February 7, 2011

Eva Gusnowski

Ah, the law of supply and demand. Economics has always been a subject that has thwarted me, and I could never quite get a handle on it. Yet this one law was one that I always thought that I could understand. Higher supply levels means a lower price; low supply levels means a higher price. It all seemed so straightforward. And then I got into science and thought that I had left it all behind. Little did I know that science has a law of supply and demand all its own, called the biological market.

Animal economics is a difficult thing to study. There are no verbal negotiations or contracts; so only the trading of goods and services can be analyzed. In primates, one service, grooming, is exchanged as a sort of currency. Grooming is altered in quantity and quality depending on the laws of supply and demand, and is exchanged for other goods or services. The grooming currency is exchanged for tolerance at food sites, access to newborns, support in conflicts as well as the compliance of females during mating season.


          Eva Gusnowski, monkeynomics, supply and demand


So how is the “grooming currency rate” changed in different monkey markets? Let’s take a look at a few examples.

1) It's the Monopoly guy!
Food was provided to either one vervet monkey (monopoly) or two vervet monkeys (duopoly) to give to the other members of the group. When there was a monopoly, the single food provider received high levels of grooming (based on time). However, when a second food provider was introduced, the amount of grooming time given to provider #1 was reduced.

2) Be my baby
Female primates are often attracted to infants in their group, even when they are not the biological mothers. However, they seem to have to pay the mother (in grooming time, of course) in order to increase their chances of handling the infant. A study in 2007 found that in long-tailed macaques, the amount of time a female had to spend grooming the mother increased when the supply of infants was low. When the number of infants in the group increased, the grooming payment correspondingly decreased.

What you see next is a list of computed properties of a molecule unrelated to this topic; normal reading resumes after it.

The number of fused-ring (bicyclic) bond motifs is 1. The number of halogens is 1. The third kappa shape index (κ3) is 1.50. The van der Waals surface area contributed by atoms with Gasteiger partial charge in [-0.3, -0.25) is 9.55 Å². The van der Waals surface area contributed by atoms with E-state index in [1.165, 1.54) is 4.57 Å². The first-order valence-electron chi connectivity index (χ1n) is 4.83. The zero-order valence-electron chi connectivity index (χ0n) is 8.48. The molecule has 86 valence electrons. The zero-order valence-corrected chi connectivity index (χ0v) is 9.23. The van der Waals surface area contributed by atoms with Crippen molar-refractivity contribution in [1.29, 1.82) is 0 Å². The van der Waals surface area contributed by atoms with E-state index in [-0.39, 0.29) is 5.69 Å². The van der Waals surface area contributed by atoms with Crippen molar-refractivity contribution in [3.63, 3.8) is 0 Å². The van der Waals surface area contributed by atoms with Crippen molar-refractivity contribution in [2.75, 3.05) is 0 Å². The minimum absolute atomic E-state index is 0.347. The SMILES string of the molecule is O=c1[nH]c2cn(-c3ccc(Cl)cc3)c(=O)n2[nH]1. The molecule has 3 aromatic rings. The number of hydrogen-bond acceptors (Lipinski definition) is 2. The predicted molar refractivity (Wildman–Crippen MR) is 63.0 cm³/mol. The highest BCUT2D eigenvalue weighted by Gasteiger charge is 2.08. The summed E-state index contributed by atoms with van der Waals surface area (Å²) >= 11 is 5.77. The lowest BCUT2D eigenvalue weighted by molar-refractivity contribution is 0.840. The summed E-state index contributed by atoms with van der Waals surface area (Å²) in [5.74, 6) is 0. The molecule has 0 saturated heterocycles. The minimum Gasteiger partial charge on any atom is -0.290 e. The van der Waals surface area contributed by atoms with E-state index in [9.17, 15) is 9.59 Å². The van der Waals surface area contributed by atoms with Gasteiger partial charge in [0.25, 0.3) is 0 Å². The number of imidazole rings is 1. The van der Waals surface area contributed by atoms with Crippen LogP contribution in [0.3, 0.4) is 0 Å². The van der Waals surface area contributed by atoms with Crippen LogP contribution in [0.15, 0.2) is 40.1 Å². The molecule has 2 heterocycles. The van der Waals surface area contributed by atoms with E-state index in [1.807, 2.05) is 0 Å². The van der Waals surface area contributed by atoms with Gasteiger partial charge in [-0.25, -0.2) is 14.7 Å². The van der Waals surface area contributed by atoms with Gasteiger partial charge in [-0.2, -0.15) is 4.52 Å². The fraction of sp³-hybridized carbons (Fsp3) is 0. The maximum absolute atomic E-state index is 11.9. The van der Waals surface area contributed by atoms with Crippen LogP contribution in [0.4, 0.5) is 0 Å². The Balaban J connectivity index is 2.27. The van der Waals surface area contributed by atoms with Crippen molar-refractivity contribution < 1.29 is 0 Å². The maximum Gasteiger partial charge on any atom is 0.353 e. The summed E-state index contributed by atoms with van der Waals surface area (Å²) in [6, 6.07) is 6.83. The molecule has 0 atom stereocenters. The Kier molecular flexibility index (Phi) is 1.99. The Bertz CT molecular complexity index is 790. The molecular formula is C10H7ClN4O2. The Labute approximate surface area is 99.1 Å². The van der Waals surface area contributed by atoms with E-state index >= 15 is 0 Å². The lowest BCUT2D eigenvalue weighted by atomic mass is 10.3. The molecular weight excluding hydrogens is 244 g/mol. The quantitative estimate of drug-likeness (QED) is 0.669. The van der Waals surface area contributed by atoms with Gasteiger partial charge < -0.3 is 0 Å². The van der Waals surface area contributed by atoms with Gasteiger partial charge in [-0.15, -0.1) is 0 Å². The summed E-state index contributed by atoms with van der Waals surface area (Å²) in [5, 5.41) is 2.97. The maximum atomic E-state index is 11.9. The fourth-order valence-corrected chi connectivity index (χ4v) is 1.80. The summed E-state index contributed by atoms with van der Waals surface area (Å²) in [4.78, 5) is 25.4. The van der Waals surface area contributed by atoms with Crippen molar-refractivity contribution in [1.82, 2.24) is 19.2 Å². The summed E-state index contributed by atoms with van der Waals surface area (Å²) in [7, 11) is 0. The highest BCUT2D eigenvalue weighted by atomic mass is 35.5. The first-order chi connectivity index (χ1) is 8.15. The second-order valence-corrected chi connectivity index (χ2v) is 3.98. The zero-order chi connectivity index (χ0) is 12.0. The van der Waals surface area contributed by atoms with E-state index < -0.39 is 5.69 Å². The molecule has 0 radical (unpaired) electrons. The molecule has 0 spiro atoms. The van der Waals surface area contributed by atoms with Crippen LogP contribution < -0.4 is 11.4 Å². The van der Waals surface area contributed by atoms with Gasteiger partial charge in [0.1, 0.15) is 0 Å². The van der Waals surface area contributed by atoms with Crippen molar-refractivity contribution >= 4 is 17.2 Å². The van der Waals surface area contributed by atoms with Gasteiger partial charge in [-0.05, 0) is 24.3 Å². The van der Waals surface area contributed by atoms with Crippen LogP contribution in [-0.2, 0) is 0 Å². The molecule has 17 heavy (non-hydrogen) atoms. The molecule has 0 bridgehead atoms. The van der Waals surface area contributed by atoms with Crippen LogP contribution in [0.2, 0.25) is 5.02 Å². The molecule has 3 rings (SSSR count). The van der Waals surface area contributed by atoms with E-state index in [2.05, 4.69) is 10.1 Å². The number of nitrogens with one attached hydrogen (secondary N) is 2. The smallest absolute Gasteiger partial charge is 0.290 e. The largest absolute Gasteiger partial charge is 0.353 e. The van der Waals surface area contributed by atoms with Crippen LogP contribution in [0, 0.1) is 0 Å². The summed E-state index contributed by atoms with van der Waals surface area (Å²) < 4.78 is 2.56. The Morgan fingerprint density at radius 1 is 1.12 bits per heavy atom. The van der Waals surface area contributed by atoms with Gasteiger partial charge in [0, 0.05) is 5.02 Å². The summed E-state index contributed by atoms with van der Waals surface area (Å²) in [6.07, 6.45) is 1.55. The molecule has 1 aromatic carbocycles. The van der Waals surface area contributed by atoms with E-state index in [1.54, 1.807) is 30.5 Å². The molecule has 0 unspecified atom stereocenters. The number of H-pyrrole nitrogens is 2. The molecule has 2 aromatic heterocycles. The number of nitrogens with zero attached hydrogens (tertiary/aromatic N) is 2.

3) Sexy time
Male-to-female grooming in long-tailed macaques tended to occur only when females were sexually active. These male-to-female grooming sessions also tended to increase in length when the females were higher ranking, mating was involved, or the female presented its hindquarters to the male. Additionally, an increase in female sexual activity was found when these grooming sessions occurred. However, when more sexually active females were present, the amount of time a male spent grooming a female decreased.

4) Who’s the boss?
It’s not Charles, it’s the high ranking females. Apparently you are worth more when you’re the CEO of the monkey group. Although female primates offer grooming to other females in reciprocation, grooming also follows a bottom-up pattern. Low-ranking females will groom high-ranking females more often in order to gain agonistic support and other rank-related benefits.


        Eva Gusnowski, monkeynomics, supply and demand

So there you have it. Economics; so simple that a monkey can understand it. Except for me. I still don’t really get it, even though I’ve just had it explained to me by a monkey.



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